Bow withdrew from the agreement among the children upon learning that May had filed the Petition for Probate, triggering several rounds of litigation over the sale of the house in the Probate Division beginning in June 1995. Throughout that litigation, the attorneys pursued "a campaign of pleadings to the Probate Division...charging plaintiff Bow Jung with fraud for repudiating the oral agreement." Compl. ¶ 43(a). In January 1997, the Probate Division ruled that the oral agreement was not enforceable and that the home could not be sold for less than the market value of $400,000; the District of Columbia Court of Appeals subsequently affirmed that decision. In re Jung, 791 A.2d 920 (D.C. 2000) (unpublished table decision). The attorneys then allegedly used estate funds to hire a non-party attorney to file a motion on behalf of the estate, accusing Bow of committing fraud upon the estate and seeking to recover compensatory damages, attorneys' fees, and costs incurred during the dispute over the house. Compl. ¶ 45. The Court of Appeals summarily rejected that motion in November 2001. Id.

In August 1995, May challenged her brother's heirship by filing a Complaint to Determine Heirship, requiring Bow to produce a birth certificate to prove that he was a natural born son of Mother Jung. Born in rural China in 1933, Bow could not produce a "Western style" birth certificate issued contemporaneously with his birth, but instead produced immigration papers and other records indicating that he was the son of Mother Jung. See id. ¶¶ 38, 39. Four years of litigation ensued; May in her capacity as Personal Representative would not accept Bow's proffered documentation as proof of his heirship and refused to distribute any portion of his intestate share of the estate. That dispute finally ended on December 16, 1999, when the Probate Division declared him an heir after DNA testing proved he was the natural son of Mother Jung. Id. ¶¶ 39, 41.*fn1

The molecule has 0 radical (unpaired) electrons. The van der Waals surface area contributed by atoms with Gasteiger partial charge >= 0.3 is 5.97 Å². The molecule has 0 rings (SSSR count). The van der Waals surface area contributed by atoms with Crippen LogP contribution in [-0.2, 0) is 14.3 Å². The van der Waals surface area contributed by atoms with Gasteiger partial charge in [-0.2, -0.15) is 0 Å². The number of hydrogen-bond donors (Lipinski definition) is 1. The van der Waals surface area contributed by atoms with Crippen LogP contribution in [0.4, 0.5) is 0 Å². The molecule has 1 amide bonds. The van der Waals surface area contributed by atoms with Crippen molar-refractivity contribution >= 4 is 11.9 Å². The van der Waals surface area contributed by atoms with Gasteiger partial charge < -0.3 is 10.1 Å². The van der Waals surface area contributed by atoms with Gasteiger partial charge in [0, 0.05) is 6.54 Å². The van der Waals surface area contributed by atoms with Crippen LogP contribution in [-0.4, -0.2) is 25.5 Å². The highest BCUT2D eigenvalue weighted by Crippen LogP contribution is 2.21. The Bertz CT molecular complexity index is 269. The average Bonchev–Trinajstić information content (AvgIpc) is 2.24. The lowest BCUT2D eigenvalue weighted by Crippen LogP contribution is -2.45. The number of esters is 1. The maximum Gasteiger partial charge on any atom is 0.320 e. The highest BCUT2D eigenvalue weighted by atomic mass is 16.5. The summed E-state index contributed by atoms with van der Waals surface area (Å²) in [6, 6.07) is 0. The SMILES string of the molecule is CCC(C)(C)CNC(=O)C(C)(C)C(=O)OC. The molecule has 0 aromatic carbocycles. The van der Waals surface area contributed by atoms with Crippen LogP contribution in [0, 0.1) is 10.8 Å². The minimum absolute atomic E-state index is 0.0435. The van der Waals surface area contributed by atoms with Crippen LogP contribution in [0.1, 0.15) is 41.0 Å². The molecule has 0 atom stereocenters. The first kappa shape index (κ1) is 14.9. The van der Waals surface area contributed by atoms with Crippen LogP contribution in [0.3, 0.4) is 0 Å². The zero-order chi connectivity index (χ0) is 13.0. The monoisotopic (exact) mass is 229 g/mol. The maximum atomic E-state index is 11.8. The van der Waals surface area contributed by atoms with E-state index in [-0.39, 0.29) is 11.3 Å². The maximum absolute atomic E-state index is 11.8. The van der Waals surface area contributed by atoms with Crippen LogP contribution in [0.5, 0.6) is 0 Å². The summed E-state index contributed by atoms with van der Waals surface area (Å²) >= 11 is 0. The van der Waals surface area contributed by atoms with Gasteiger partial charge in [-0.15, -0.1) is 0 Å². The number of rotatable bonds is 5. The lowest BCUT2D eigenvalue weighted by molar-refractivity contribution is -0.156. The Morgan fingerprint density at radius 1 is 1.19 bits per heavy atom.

Bow became aware of the attorneys' relationship with Mother Jung in December 1997, when Robinson testified during a deposition about the work he had done for Mother Jung, including the preparation of the draft will that was to have been signed in the summer of 1994. Robinson Dep. at 223, 234. Bow's counsel requested that the attorneys produce a copy of that draft will, and they complied on January 13, 1998.

On July 16, 2002, Bow brought this legal malpractice suit against the attorneys, based on his asserted status as an intended beneficiary in Mother Jung's draft will. He claimed that the attorneys committed malpractice in negligently failing to assist Mother Jung in executing a will that carried out her testamentary intent and that their employee, Robinson, "wrongly delayed and impeded Mother Jung [from] signing the final draft of [her] Will." Compl. ¶ 20.

Bow also claimed that the attorneys committed legal malpractice by allowing a conflict of interest to arise from their legal representation of both Mother Jung and May. The conflict allegedly arose because the draft will that the attorneys had prepared for Mother Jung excluded May as a beneficiary and Personal Representative. Bow charged that by later representing May in her capacity as Personal Representative and probating the estate that included May's intestate share, the attorneys "negligently abandoned their original client's intent and interest, and negligently permitted their conflict of interest to run unchecked and continuous[ly] from April 27, 1995 to the present." Id. ΒΆ 59. He asserted that the attorneys' allegedly tainted representation of May damaged him by compelling him to incur legal fees ...